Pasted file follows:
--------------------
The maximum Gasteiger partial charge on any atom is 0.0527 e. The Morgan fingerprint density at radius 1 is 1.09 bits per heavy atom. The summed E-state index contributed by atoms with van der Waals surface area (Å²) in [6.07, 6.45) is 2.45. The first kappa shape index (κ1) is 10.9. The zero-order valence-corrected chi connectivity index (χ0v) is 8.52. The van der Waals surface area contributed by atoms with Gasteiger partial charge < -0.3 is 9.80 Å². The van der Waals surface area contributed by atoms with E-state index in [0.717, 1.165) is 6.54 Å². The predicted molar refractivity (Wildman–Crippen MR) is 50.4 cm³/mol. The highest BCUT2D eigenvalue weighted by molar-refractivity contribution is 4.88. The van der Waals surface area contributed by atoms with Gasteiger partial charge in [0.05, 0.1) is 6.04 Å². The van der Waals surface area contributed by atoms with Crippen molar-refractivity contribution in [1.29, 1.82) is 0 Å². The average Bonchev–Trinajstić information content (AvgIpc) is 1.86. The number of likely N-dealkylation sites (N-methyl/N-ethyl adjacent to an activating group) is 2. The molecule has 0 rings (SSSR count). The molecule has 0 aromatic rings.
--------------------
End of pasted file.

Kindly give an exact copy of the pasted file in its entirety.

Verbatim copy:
The maximum Gasteiger partial charge on any atom is 0.0527 e. The Morgan fingerprint density at radius 1 is 1.09 bits per heavy atom. The summed E-state index contributed by atoms with van der Waals surface area (Å²) in [6.07, 6.45) is 2.45. The first kappa shape index (κ1) is 10.9. The zero-order valence-corrected chi connectivity index (χ0v) is 8.52. The van der Waals surface area contributed by atoms with Gasteiger partial charge < -0.3 is 9.80 Å². The van der Waals surface area contributed by atoms with E-state index in [0.717, 1.165) is 6.54 Å². The predicted molar refractivity (Wildman–Crippen MR) is 50.4 cm³/mol. The highest BCUT2D eigenvalue weighted by molar-refractivity contribution is 4.88. The van der Waals surface area contributed by atoms with Gasteiger partial charge in [0.05, 0.1) is 6.04 Å². The van der Waals surface area contributed by atoms with Crippen molar-refractivity contribution in [1.29, 1.82) is 0 Å². The average Bonchev–Trinajstić information content (AvgIpc) is 1.86. The number of likely N-dealkylation sites (N-methyl/N-ethyl adjacent to an activating group) is 2. The molecule has 0 rings (SSSR count). The molecule has 0 aromatic rings.